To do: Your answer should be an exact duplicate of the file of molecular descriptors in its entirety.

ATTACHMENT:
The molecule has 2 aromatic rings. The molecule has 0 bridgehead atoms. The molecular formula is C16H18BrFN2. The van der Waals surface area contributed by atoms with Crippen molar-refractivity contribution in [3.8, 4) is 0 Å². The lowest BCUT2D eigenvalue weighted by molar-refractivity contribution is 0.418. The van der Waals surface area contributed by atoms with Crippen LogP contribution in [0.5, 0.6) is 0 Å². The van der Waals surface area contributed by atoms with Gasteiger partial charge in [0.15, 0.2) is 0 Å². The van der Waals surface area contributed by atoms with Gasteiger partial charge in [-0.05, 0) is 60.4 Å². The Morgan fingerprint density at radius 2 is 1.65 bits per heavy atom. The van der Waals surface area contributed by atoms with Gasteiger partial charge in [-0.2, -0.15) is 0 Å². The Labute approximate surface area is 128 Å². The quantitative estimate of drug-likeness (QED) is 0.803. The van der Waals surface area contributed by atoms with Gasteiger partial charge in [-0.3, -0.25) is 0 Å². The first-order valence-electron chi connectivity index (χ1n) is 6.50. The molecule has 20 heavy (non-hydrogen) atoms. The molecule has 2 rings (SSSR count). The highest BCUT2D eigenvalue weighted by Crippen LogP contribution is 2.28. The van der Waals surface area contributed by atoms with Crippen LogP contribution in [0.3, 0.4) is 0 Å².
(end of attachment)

The molecule has 2 aromatic rings. The molecule has 0 bridgehead atoms. The molecular formula is C16H18BrFN2. The van der Waals surface area contributed by atoms with Crippen molar-refractivity contribution in [3.8, 4) is 0 Å². The lowest BCUT2D eigenvalue weighted by molar-refractivity contribution is 0.418. The van der Waals surface area contributed by atoms with Crippen LogP contribution in [0.5, 0.6) is 0 Å². The van der Waals surface area contributed by atoms with Gasteiger partial charge in [0.15, 0.2) is 0 Å². The van der Waals surface area contributed by atoms with Gasteiger partial charge in [-0.05, 0) is 60.4 Å². The Morgan fingerprint density at radius 2 is 1.65 bits per heavy atom. The van der Waals surface area contributed by atoms with Gasteiger partial charge in [-0.2, -0.15) is 0 Å². The Labute approximate surface area is 128 Å². The quantitative estimate of drug-likeness (QED) is 0.803. The van der Waals surface area contributed by atoms with Gasteiger partial charge in [-0.3, -0.25) is 0 Å². The first-order valence-electron chi connectivity index (χ1n) is 6.50. The molecule has 20 heavy (non-hydrogen) atoms. The molecule has 2 rings (SSSR count). The highest BCUT2D eigenvalue weighted by Crippen LogP contribution is 2.28. The van der Waals surface area contributed by atoms with Crippen LogP contribution in [0.3, 0.4) is 0 Å².